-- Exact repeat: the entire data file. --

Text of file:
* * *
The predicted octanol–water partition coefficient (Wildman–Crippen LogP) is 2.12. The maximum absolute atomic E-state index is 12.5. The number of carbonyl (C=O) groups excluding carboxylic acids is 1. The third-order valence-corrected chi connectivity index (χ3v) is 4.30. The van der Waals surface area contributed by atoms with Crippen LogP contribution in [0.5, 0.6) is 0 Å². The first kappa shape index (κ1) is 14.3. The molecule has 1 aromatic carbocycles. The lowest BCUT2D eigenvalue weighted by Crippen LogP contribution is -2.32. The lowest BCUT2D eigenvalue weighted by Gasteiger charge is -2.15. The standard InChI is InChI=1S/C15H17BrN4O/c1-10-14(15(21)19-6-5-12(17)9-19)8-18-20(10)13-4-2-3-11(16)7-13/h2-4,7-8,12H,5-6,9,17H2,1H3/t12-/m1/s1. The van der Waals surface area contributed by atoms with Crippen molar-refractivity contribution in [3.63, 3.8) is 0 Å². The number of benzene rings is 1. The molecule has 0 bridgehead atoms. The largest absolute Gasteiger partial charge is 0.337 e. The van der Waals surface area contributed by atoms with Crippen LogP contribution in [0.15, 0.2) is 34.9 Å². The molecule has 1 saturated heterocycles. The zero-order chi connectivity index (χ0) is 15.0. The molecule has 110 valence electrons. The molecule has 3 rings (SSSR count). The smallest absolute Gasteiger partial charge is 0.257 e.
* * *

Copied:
The predicted octanol–water partition coefficient (Wildman–Crippen LogP) is 2.12. The maximum absolute atomic E-state index is 12.5. The number of carbonyl (C=O) groups excluding carboxylic acids is 1. The third-order valence-corrected chi connectivity index (χ3v) is 4.30. The van der Waals surface area contributed by atoms with Crippen LogP contribution in [0.5, 0.6) is 0 Å². The first kappa shape index (κ1) is 14.3. The molecule has 1 aromatic carbocycles. The lowest BCUT2D eigenvalue weighted by Crippen LogP contribution is -2.32. The lowest BCUT2D eigenvalue weighted by Gasteiger charge is -2.15. The standard InChI is InChI=1S/C15H17BrN4O/c1-10-14(15(21)19-6-5-12(17)9-19)8-18-20(10)13-4-2-3-11(16)7-13/h2-4,7-8,12H,5-6,9,17H2,1H3/t12-/m1/s1. The van der Waals surface area contributed by atoms with Crippen molar-refractivity contribution in [3.63, 3.8) is 0 Å². The number of benzene rings is 1. The molecule has 0 bridgehead atoms. The largest absolute Gasteiger partial charge is 0.337 e. The van der Waals surface area contributed by atoms with Crippen LogP contribution in [0.15, 0.2) is 34.9 Å². The molecule has 1 saturated heterocycles. The zero-order chi connectivity index (χ0) is 15.0. The molecule has 110 valence electrons. The molecule has 3 rings (SSSR count). The smallest absolute Gasteiger partial charge is 0.257 e.